In its heyday, the Chevrolet Impala inspired a song by the Beach Boys and held a starring roll in the gritty, 1970s detective show “Baretta.” But in recent years, the big sedan has become almost forgettable, drawing mostly rental-car company and government agency buyers.
Now General Motors Co. is betting it can make the 54-year-old Impala a head-turner again, all part of a broader plan to reinvigorate its offerings with 13 redesigned cars and trucks next year and regain the favor of American car shoppers.
The 2014 Impala, which hits showrooms in April, would be the first remake of the car in seven years, mixes technology—such as an eight-inch movable infotainment screen and lane-departure control—with a fashion knack that includes colored stitching on seats and chrome lettering.
Dealers and reviewers say reconnecting the faded nameplate with consumers won’t be easy. The Impala makeover comes much later than other aging models from the era of land cruisers that have already undergone overhauls—such as the Chrysler 300, Dodge Charger, and GM’s own Buick LaCrosse.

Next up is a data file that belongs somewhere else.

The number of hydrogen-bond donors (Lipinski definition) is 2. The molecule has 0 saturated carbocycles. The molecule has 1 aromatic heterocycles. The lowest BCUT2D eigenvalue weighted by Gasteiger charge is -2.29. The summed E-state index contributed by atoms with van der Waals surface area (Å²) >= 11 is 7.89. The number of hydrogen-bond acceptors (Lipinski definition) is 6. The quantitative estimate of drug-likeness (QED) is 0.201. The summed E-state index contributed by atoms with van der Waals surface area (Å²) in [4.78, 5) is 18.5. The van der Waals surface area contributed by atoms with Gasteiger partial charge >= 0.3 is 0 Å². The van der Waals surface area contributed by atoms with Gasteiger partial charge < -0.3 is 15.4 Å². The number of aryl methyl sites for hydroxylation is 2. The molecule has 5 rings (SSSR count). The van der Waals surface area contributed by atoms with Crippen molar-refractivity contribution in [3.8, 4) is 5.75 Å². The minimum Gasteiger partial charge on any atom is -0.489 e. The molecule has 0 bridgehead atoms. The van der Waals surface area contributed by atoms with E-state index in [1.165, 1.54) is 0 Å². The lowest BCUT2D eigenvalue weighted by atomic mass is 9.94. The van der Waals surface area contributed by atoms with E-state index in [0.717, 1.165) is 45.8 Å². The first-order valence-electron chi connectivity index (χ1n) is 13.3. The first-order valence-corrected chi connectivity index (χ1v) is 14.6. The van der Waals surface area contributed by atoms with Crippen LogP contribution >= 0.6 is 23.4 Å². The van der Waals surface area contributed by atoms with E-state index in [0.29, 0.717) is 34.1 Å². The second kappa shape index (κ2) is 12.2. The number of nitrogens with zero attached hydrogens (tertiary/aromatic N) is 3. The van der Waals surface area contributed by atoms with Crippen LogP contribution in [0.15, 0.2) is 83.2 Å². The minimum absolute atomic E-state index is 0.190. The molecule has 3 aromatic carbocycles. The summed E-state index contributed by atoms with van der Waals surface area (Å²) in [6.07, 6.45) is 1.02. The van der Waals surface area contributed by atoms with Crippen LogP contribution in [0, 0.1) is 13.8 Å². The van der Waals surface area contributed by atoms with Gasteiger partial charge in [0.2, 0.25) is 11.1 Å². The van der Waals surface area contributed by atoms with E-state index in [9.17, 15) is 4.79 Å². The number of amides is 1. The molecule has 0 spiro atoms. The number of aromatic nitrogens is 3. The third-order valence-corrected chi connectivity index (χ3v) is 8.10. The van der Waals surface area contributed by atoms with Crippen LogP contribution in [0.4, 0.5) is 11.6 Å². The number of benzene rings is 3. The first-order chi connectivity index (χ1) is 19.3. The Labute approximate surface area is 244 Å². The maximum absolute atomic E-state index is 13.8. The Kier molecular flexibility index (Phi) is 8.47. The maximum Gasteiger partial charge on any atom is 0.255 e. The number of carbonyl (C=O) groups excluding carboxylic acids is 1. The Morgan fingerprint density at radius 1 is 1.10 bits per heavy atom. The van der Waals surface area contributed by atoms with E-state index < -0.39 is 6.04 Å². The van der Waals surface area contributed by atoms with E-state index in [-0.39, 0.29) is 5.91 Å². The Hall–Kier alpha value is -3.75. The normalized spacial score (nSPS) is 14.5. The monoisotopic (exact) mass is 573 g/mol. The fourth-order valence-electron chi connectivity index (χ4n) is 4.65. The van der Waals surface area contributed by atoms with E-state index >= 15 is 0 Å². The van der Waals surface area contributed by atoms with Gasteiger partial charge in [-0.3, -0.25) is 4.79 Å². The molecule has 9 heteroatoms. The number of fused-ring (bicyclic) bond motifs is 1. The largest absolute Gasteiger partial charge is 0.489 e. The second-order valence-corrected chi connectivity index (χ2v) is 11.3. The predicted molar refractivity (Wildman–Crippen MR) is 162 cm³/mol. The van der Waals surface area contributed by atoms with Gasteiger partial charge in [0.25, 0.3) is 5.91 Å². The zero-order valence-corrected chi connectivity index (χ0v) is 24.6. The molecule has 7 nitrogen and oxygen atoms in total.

“The redesign looks better than the old model,” says auto-information website Edmunds.com reviewer Dan Frio. “Is it good enough to compete against the Taurus and Chrysler 300? I don’t know.”
Leo Bunnin, owner of Bunnin Chevrolet in Culver City, Calif., sells less than 100 Impalas a year. But he says, the brand has staying power and the redesign could work. “The Impala name was a magnet and I think it could be again.”
GM needs some hits in its bread-and butter Chevy brand, which accounts for about 75% of its vehicle sales in the U.S. Years ago, GM could credibly tout Chevrolet as American as baseball and apple pie. But a string of poor quality cars and its government-backed bankruptcy have left GM with a tarnished image, and it is paying a price. Through the end of the third-quarter, GM’s market share stood at 17.6%, compared with 19.7% in the same period of 2011.
Next year, GM will redesign and upgrade 13 Chevrolet vehicles, including big sellers such as the Silverado pickup truck, its iconic Corvette sports car and the Suburban and Tahoe sport-utility vehicles.
The Impala likely faces the toughest battle. First introduced in 1958, the Impala name grew to encompass a series of different cars. In the ’60s one featured a big block engine that inspired the Beach Boys’ song “409.” In the ’70s, actor Robert Blake drove a rusted 1966 Chevy Impala in “Beretta.”
Today’s lumbering sedan offers few modern features to tempt car-buyers. In a cost-saving move a few years ago, GM stopped equipping the car with the chrome, leaping antelope that had symbolized the Impala for decades.